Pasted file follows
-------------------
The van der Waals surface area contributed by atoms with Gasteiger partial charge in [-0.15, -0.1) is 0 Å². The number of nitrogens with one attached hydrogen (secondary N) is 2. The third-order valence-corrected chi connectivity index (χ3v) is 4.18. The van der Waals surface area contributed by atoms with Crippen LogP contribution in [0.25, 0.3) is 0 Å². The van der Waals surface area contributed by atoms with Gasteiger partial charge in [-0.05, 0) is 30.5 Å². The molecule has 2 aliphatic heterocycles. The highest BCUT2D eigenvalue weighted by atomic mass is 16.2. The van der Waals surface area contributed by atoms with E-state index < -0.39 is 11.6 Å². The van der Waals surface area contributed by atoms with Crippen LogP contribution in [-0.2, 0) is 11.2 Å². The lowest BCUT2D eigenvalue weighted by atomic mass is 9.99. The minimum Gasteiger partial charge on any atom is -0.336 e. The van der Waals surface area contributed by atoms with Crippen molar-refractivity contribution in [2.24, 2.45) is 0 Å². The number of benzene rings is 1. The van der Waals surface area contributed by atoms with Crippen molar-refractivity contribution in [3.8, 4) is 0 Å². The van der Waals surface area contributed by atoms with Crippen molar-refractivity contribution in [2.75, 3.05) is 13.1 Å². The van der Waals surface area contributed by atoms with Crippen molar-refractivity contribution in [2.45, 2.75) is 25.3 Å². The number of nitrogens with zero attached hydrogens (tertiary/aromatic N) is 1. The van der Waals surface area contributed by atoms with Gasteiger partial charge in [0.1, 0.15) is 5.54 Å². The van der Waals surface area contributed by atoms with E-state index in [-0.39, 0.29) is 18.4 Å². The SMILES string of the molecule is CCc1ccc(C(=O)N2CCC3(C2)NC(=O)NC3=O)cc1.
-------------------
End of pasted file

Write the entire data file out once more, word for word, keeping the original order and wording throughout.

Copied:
The van der Waals surface area contributed by atoms with Gasteiger partial charge in [-0.15, -0.1) is 0 Å². The number of nitrogens with one attached hydrogen (secondary N) is 2. The third-order valence-corrected chi connectivity index (χ3v) is 4.18. The van der Waals surface area contributed by atoms with Crippen LogP contribution in [0.25, 0.3) is 0 Å². The van der Waals surface area contributed by atoms with Gasteiger partial charge in [-0.05, 0) is 30.5 Å². The molecule has 2 aliphatic heterocycles. The highest BCUT2D eigenvalue weighted by atomic mass is 16.2. The van der Waals surface area contributed by atoms with E-state index < -0.39 is 11.6 Å². The van der Waals surface area contributed by atoms with Crippen LogP contribution in [-0.2, 0) is 11.2 Å². The lowest BCUT2D eigenvalue weighted by atomic mass is 9.99. The minimum Gasteiger partial charge on any atom is -0.336 e. The van der Waals surface area contributed by atoms with Crippen molar-refractivity contribution in [2.24, 2.45) is 0 Å². The number of benzene rings is 1. The van der Waals surface area contributed by atoms with Crippen molar-refractivity contribution in [3.8, 4) is 0 Å². The van der Waals surface area contributed by atoms with Crippen molar-refractivity contribution in [2.75, 3.05) is 13.1 Å². The van der Waals surface area contributed by atoms with Crippen molar-refractivity contribution in [2.45, 2.75) is 25.3 Å². The number of nitrogens with zero attached hydrogens (tertiary/aromatic N) is 1. The van der Waals surface area contributed by atoms with Gasteiger partial charge in [0.1, 0.15) is 5.54 Å². The van der Waals surface area contributed by atoms with E-state index in [-0.39, 0.29) is 18.4 Å². The SMILES string of the molecule is CCc1ccc(C(=O)N2CCC3(C2)NC(=O)NC3=O)cc1.